Timing with OfficeTime

I used to have a personal time-tracking system based on Journal in Microsoft Outlook. Eventually I got it to work, but it was taking too much time and effort. About two years ago I abandoned it. But then over a year ago I switched from PC to Mac and things got much more interesting. Mac does not have Microsoft Outlook but Mac has many excellent time-tracking applications. I first tried iBiz but was not much impressed – it had too much focus on billing your time to different clients which was ver far from my purpose of time-tracking. Eventually I found an excellent program called OfficeTime which far exceeded my expectations. It made time tracking almost effortless and really fun.

When you track time with OfficeTime you can configure it so that it registers when you are away from your computer for more than, say, 5 min and stops timing. When you come back the program asks you whether you want to subtract the minutes you have been absent from your project.

One of the greatest features of OfficeTime is that it synchronizes with Mac Calendar, iCal. For example, if you have an appointment from 1 to 2 pm scheduled in your calendar, OfficeTime can automatically record this one hour as spent on a specific project (based on the particular calendar and keywords in the title of the iCal event). This really saves time in tracking big chunks of time (for me these are lectures, meetings and travel). OfficeTime can also work the other way around. For example, if you are timing your work on the project, OfficeTime can add it to a particular iCal calendar, thus making it easy for you to see how you spent your time in the last days or weeks. Suddenly, my iCal started to see meaningful and I know much better where the time goes! I am planning a separate entry on how to integrate OfficeTime and iCal effectively.

Another OfficeTime feature is that it allows you to track not only projects but also “categories”. Essentially, you track your work in two dimensions: its focus (for example “teaching”, “research”, “administration”) and its nature (for example “travel”, “planning”, “meetings”, “writing”). This is extremely useful for reflecting upon and organizing your work as explained here.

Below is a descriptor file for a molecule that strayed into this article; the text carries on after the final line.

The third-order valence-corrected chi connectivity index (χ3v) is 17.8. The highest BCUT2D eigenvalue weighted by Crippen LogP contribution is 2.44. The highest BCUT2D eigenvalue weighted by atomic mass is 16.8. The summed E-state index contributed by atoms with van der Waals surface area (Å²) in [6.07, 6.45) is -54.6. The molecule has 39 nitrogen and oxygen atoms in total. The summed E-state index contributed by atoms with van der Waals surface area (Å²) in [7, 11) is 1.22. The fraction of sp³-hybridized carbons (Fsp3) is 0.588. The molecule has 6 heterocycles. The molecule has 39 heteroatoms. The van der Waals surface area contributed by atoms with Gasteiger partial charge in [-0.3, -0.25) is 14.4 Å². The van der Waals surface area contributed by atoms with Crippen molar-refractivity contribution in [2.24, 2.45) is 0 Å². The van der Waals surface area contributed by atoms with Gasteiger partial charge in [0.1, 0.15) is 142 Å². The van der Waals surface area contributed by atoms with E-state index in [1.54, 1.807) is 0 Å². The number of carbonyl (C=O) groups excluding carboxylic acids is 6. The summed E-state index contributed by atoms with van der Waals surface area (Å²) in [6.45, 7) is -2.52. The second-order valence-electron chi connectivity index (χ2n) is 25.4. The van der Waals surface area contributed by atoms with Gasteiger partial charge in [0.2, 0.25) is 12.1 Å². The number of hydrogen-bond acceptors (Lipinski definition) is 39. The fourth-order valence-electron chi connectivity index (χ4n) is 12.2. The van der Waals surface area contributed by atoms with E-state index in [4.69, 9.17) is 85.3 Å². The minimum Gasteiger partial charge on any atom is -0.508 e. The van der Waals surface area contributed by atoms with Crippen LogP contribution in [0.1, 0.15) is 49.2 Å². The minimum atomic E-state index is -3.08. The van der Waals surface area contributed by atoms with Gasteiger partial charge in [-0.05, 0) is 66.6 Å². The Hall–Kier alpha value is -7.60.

Naturally, OfficeTime (as other time-tracking utilities) does automatic summary, analysis and reporting of all your time. Thus I am spared from copying Outlook’s Journal data to Excel and analyzing them manually! With one keystroke (Cmd-K) you get a report like this (which can easily be regrouped into projects or categories or displayed for a different time period).

OfficeTime QuickReport

So the timing is back!

About Aleh Cherp

Aleh Cherp is a professor at Central European University and Lund University. He researchers energy and environment and coordinates MESPOM, a Masters course operated by six Universities.
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7 Responses to Timing with OfficeTime

  1. Pingback: Projects and categories in OfficeTime | Academic workflows

  2. Pingback: Psychological effect of tracking time and the Pomodoro | Academic workflows on Mac

  3. Pingback: Organizing and using calendars | Academic workflows on Mac

  4. John Klosovsky says:

    Hi Aleh! The way you decribe OfficeTime is ver convincing for me. Have you used any other time trackers like TimeCamp , Toggl, Harvest or Rescue Time? What do you think, which of them is the best?


  5. Thomas says:

    Great article, thanks. If you ever consider switching back to Windows, I’d recommend that you take a look at TimeSheet Reporter, which allows you to track time via Outlook.



  6. Tushar says:

    Hi, thank you for this post I have recently switched from PC to mac and I was searching for this type of application to track time and I guess my search is over now clear explanation on it. thank you


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